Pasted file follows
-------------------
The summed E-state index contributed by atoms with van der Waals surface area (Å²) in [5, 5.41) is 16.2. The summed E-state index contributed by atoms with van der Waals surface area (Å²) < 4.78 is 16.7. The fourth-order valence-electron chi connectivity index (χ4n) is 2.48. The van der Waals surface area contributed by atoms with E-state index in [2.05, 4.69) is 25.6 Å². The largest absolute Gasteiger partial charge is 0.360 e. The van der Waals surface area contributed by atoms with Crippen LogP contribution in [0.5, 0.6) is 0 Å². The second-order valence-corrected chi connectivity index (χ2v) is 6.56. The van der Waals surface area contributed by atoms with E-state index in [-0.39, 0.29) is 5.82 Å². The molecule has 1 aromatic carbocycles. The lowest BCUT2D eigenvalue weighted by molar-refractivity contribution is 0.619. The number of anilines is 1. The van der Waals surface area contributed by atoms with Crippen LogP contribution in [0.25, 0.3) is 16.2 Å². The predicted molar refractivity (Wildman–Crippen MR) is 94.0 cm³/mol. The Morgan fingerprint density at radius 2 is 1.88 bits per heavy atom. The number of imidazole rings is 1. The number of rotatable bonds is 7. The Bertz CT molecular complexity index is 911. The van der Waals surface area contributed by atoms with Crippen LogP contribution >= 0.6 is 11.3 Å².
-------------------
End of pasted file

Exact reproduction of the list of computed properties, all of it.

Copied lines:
The summed E-state index contributed by atoms with van der Waals surface area (Å²) in [5, 5.41) is 16.2. The summed E-state index contributed by atoms with van der Waals surface area (Å²) < 4.78 is 16.7. The fourth-order valence-electron chi connectivity index (χ4n) is 2.48. The van der Waals surface area contributed by atoms with E-state index in [2.05, 4.69) is 25.6 Å². The largest absolute Gasteiger partial charge is 0.360 e. The van der Waals surface area contributed by atoms with Crippen LogP contribution in [0.5, 0.6) is 0 Å². The second-order valence-corrected chi connectivity index (χ2v) is 6.56. The van der Waals surface area contributed by atoms with E-state index in [-0.39, 0.29) is 5.82 Å². The molecule has 1 aromatic carbocycles. The lowest BCUT2D eigenvalue weighted by molar-refractivity contribution is 0.619. The number of anilines is 1. The van der Waals surface area contributed by atoms with Crippen LogP contribution in [0.25, 0.3) is 16.2 Å². The predicted molar refractivity (Wildman–Crippen MR) is 94.0 cm³/mol. The Morgan fingerprint density at radius 2 is 1.88 bits per heavy atom. The number of imidazole rings is 1. The number of rotatable bonds is 7. The Bertz CT molecular complexity index is 911. The van der Waals surface area contributed by atoms with Crippen LogP contribution >= 0.6 is 11.3 Å².